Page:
women in energy

African women make a sizeable contribution to the continent’s economy through entrepreneurship or NGOs. However, constraints such as unprogressive business regulation are often holding women back from fulfilling their potential.

This article first appeared in ESI Africa Issue 2-2020.
Read the full digimag here or subscribe to receive a print copy here.

Africa could add $316 billion or 10% to GDP between 2019-2025 if each country makes advances in women’s equality, states McKinsey’s 2019 report The power of parity Advancing women’s equality in Africa.

The report also highlights that some African countries have made substantial progress towards parity in both work and society – development on one is not possible without advances on the other. As an example, Rwanda has tripled women’s representation in middle management. And Botswana has cut maternal mortality by about 58%. On the legal protection of women, Egypt has tripled its score, while Guinea and Liberia have doubled their scores.

To narrow down the progress and figures in the energy sector, ESI Africa, in collaboration with the 20th edition of African Utility Week and POWERGEN Africa’s conference and exhibition, featured a conversation via a webcast, which looked at closing the energy sector’s gender gap. Our guest panel comprised three industry experts from across the continent and sector, namely:

Adedoyin Adele-Fadipe, the CEO of Central Electric & Utilities Limited in Nigeria
Corrie van der Wath, the CEO of Matleng Solutions in South Africa
Dr Linda Davis, the CEO of Giraffe Bioenergy in Kenya

Under the theme of The future workforce of women in power, the live broadcast discussed the implementation of practical programmes and policies to provide empowerment for women and the advances in mentorship to foster leadership opportunities. Here follows what transpired.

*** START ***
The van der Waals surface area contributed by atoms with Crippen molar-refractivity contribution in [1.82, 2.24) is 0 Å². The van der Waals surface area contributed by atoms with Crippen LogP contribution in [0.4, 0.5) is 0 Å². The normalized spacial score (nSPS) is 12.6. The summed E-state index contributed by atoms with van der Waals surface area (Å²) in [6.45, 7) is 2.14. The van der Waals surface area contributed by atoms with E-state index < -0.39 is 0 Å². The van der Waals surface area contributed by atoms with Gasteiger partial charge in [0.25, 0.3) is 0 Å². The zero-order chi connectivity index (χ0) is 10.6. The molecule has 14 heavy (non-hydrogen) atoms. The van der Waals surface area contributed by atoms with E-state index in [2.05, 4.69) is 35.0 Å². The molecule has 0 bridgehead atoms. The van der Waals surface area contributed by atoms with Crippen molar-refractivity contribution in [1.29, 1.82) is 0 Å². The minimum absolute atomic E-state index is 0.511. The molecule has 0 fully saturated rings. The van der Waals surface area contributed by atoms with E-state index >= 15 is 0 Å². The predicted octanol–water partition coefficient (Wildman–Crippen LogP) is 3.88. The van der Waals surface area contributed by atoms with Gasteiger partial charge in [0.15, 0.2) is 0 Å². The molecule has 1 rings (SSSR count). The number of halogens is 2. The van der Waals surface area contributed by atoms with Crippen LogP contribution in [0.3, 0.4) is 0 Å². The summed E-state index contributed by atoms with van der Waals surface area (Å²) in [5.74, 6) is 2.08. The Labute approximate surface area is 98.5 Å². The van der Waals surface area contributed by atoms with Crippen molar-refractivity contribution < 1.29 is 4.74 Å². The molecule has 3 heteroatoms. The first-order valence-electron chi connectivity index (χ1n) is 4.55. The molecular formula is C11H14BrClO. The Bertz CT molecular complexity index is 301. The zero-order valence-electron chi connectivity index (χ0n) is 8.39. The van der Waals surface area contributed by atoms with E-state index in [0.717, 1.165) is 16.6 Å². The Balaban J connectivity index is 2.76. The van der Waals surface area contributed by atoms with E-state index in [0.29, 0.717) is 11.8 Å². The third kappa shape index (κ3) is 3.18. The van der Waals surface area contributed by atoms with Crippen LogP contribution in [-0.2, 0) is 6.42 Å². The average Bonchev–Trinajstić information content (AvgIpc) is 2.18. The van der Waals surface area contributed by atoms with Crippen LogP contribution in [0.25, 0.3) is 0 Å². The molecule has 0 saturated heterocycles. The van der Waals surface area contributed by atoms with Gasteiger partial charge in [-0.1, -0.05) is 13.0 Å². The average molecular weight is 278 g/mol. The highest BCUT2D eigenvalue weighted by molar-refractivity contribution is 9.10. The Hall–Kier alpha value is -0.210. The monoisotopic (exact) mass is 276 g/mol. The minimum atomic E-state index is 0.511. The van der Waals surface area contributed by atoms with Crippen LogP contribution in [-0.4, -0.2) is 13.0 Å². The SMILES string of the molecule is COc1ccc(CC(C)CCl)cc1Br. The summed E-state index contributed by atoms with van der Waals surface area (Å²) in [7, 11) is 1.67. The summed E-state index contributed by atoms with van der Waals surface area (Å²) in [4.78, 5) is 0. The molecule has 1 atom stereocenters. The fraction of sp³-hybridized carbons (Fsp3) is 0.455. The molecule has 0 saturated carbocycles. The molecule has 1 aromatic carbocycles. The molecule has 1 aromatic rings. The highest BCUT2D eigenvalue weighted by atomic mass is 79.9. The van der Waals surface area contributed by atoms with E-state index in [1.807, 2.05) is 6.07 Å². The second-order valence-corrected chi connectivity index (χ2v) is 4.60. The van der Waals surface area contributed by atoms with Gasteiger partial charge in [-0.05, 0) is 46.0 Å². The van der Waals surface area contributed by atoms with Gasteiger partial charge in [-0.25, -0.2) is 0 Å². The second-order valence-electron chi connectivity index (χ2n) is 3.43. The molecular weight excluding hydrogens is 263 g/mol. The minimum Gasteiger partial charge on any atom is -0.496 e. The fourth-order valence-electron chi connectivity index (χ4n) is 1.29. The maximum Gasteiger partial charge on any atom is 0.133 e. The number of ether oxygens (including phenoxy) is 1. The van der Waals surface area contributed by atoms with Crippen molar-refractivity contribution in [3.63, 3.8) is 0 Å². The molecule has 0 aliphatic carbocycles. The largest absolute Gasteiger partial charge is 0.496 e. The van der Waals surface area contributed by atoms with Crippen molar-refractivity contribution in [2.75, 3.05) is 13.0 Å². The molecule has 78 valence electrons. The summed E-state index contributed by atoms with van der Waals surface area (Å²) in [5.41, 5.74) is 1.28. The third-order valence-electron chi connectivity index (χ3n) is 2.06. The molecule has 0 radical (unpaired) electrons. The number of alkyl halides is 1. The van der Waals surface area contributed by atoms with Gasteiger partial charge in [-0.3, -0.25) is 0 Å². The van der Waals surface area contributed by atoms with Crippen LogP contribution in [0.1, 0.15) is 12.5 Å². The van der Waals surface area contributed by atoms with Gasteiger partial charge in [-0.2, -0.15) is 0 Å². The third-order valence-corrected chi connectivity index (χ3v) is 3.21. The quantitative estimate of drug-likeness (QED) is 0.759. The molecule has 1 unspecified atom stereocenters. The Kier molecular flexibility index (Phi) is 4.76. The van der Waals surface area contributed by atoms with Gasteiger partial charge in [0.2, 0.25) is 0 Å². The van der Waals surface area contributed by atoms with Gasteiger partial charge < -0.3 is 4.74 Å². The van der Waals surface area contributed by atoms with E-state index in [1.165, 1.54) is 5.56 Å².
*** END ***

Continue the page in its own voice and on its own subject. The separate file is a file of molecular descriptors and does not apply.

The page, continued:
Women leadership: Mentees learn by seeing, doing

“Women are still underrepresented because there is a limited female leadership succession pipeline,” said Adele-Fadipe, adding that “one of the ways to improve female representation in succession planning is leadership mentoring that transforms potential into leadership. The mentorship allows a mentee to be navigated through her current role to prepare for what is ahead, particularly by giving time and advice based on personal experience and skill. The mentor also provides a platform for interaction to create a path to leadership. Mentees learn by seeing, doing, being exposed to networks and sponsorships and seeing other women being effective and powerful representatives in the corporate world.”

Sixty-one per cent of millennials surveyed by Deloitte in 2016 said having someone to turn to for advice and development was beneficial. In essence, those who stayed were twice as likely to do so because they had a mentor. Weighing in on the conversation, Van der Wath analysed the risks that the future leadership of the power sector will face, stating that a different, female point of view would be invaluable to navigate what is turning into an increasingly complex workplace.